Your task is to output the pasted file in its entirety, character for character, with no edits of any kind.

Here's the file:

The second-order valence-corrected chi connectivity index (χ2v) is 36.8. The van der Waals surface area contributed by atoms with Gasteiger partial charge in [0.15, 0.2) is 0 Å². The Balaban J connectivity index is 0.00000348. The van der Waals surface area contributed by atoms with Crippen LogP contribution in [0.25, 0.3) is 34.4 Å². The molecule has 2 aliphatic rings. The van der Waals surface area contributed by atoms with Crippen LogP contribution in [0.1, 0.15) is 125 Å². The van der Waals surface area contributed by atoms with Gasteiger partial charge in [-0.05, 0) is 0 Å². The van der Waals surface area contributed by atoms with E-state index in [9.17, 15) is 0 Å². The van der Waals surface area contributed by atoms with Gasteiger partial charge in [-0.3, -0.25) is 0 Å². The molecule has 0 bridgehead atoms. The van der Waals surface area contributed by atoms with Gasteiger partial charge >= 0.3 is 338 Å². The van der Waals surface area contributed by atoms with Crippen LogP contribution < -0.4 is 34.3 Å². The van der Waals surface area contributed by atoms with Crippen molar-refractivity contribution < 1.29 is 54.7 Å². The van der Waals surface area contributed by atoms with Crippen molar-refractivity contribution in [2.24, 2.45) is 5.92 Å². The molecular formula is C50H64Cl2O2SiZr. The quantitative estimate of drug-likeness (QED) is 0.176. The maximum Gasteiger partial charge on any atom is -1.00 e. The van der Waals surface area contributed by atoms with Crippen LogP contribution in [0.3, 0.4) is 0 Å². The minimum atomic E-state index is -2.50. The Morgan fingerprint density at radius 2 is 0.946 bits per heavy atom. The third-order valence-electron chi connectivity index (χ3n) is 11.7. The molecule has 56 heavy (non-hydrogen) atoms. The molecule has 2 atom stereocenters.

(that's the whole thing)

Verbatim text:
The second-order valence-corrected chi connectivity index (χ2v) is 36.8. The van der Waals surface area contributed by atoms with Gasteiger partial charge in [0.15, 0.2) is 0 Å². The Balaban J connectivity index is 0.00000348. The van der Waals surface area contributed by atoms with Crippen LogP contribution in [0.25, 0.3) is 34.4 Å². The molecule has 2 aliphatic rings. The van der Waals surface area contributed by atoms with Crippen LogP contribution in [0.1, 0.15) is 125 Å². The van der Waals surface area contributed by atoms with Gasteiger partial charge in [-0.05, 0) is 0 Å². The van der Waals surface area contributed by atoms with E-state index in [9.17, 15) is 0 Å². The van der Waals surface area contributed by atoms with Gasteiger partial charge in [-0.3, -0.25) is 0 Å². The molecule has 0 bridgehead atoms. The van der Waals surface area contributed by atoms with Gasteiger partial charge >= 0.3 is 338 Å². The van der Waals surface area contributed by atoms with Crippen LogP contribution < -0.4 is 34.3 Å². The van der Waals surface area contributed by atoms with Crippen molar-refractivity contribution < 1.29 is 54.7 Å². The van der Waals surface area contributed by atoms with Crippen molar-refractivity contribution in [2.24, 2.45) is 5.92 Å². The molecular formula is C50H64Cl2O2SiZr. The quantitative estimate of drug-likeness (QED) is 0.176. The maximum Gasteiger partial charge on any atom is -1.00 e. The van der Waals surface area contributed by atoms with Crippen LogP contribution in [0.3, 0.4) is 0 Å². The minimum atomic E-state index is -2.50. The Morgan fingerprint density at radius 2 is 0.946 bits per heavy atom. The third-order valence-electron chi connectivity index (χ3n) is 11.7. The molecule has 56 heavy (non-hydrogen) atoms. The molecule has 2 atom stereocenters.